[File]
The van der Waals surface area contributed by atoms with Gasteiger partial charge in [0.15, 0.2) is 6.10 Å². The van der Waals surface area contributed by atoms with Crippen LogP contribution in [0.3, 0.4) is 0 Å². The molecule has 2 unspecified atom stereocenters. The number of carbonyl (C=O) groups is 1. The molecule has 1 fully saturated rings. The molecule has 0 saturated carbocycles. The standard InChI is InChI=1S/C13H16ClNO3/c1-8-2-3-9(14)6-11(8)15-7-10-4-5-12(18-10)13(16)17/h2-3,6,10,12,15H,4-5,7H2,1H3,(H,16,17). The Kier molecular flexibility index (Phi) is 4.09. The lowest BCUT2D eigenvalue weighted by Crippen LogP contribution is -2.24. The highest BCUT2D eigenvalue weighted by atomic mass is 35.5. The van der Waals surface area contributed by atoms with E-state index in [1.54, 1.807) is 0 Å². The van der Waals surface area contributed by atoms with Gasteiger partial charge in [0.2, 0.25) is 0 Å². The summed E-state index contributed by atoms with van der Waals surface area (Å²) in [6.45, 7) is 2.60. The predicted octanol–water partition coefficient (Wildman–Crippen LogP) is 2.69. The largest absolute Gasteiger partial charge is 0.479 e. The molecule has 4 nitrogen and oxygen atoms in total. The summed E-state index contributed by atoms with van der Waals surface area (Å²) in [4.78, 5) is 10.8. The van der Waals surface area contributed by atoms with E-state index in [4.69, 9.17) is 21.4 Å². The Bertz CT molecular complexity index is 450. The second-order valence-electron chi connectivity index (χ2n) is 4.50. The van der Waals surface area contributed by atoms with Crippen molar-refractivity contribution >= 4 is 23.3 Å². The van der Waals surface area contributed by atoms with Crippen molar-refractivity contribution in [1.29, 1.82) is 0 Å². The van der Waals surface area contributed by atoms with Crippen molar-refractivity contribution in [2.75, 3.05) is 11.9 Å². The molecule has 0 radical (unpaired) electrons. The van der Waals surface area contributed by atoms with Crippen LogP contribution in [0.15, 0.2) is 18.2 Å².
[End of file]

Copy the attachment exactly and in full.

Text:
The van der Waals surface area contributed by atoms with Gasteiger partial charge in [0.15, 0.2) is 6.10 Å². The van der Waals surface area contributed by atoms with Crippen LogP contribution in [0.3, 0.4) is 0 Å². The molecule has 2 unspecified atom stereocenters. The number of carbonyl (C=O) groups is 1. The molecule has 1 fully saturated rings. The molecule has 0 saturated carbocycles. The standard InChI is InChI=1S/C13H16ClNO3/c1-8-2-3-9(14)6-11(8)15-7-10-4-5-12(18-10)13(16)17/h2-3,6,10,12,15H,4-5,7H2,1H3,(H,16,17). The Kier molecular flexibility index (Phi) is 4.09. The lowest BCUT2D eigenvalue weighted by Crippen LogP contribution is -2.24. The highest BCUT2D eigenvalue weighted by atomic mass is 35.5. The van der Waals surface area contributed by atoms with E-state index in [1.54, 1.807) is 0 Å². The van der Waals surface area contributed by atoms with Gasteiger partial charge in [0.2, 0.25) is 0 Å². The summed E-state index contributed by atoms with van der Waals surface area (Å²) in [6.45, 7) is 2.60. The predicted octanol–water partition coefficient (Wildman–Crippen LogP) is 2.69. The largest absolute Gasteiger partial charge is 0.479 e. The molecule has 4 nitrogen and oxygen atoms in total. The summed E-state index contributed by atoms with van der Waals surface area (Å²) in [4.78, 5) is 10.8. The van der Waals surface area contributed by atoms with E-state index in [4.69, 9.17) is 21.4 Å². The Bertz CT molecular complexity index is 450. The second-order valence-electron chi connectivity index (χ2n) is 4.50. The van der Waals surface area contributed by atoms with Crippen molar-refractivity contribution >= 4 is 23.3 Å². The van der Waals surface area contributed by atoms with Crippen molar-refractivity contribution in [1.29, 1.82) is 0 Å². The van der Waals surface area contributed by atoms with Crippen molar-refractivity contribution in [2.75, 3.05) is 11.9 Å². The molecule has 0 radical (unpaired) electrons. The van der Waals surface area contributed by atoms with Crippen LogP contribution in [0.15, 0.2) is 18.2 Å².